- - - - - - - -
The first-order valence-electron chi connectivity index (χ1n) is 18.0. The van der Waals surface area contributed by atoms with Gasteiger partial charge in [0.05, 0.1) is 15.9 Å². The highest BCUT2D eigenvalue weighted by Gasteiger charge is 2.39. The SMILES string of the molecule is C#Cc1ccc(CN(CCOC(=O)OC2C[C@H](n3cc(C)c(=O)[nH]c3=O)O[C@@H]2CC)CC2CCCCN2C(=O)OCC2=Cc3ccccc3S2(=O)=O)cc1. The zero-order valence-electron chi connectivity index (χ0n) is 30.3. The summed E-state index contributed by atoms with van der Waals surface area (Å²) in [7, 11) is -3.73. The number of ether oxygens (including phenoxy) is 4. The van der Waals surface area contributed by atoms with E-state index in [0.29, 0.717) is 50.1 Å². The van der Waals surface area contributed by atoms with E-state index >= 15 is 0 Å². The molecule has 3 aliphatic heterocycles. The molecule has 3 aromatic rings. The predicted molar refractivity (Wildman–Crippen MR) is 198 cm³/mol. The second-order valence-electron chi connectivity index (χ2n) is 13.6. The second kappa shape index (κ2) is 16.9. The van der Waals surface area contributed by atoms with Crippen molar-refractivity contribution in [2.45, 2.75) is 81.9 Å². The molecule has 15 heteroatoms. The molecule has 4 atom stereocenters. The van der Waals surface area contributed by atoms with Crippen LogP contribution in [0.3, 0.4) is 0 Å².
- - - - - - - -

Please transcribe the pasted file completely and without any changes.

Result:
The first-order valence-electron chi connectivity index (χ1n) is 18.0. The van der Waals surface area contributed by atoms with Gasteiger partial charge in [0.05, 0.1) is 15.9 Å². The highest BCUT2D eigenvalue weighted by Gasteiger charge is 2.39. The SMILES string of the molecule is C#Cc1ccc(CN(CCOC(=O)OC2C[C@H](n3cc(C)c(=O)[nH]c3=O)O[C@@H]2CC)CC2CCCCN2C(=O)OCC2=Cc3ccccc3S2(=O)=O)cc1. The zero-order valence-electron chi connectivity index (χ0n) is 30.3. The summed E-state index contributed by atoms with van der Waals surface area (Å²) in [7, 11) is -3.73. The number of ether oxygens (including phenoxy) is 4. The van der Waals surface area contributed by atoms with E-state index in [0.29, 0.717) is 50.1 Å². The van der Waals surface area contributed by atoms with E-state index >= 15 is 0 Å². The molecule has 3 aliphatic heterocycles. The molecule has 3 aromatic rings. The predicted molar refractivity (Wildman–Crippen MR) is 198 cm³/mol. The second-order valence-electron chi connectivity index (χ2n) is 13.6. The second kappa shape index (κ2) is 16.9. The van der Waals surface area contributed by atoms with Crippen molar-refractivity contribution in [2.45, 2.75) is 81.9 Å². The molecule has 15 heteroatoms. The molecule has 4 atom stereocenters. The van der Waals surface area contributed by atoms with Crippen LogP contribution in [0.3, 0.4) is 0 Å².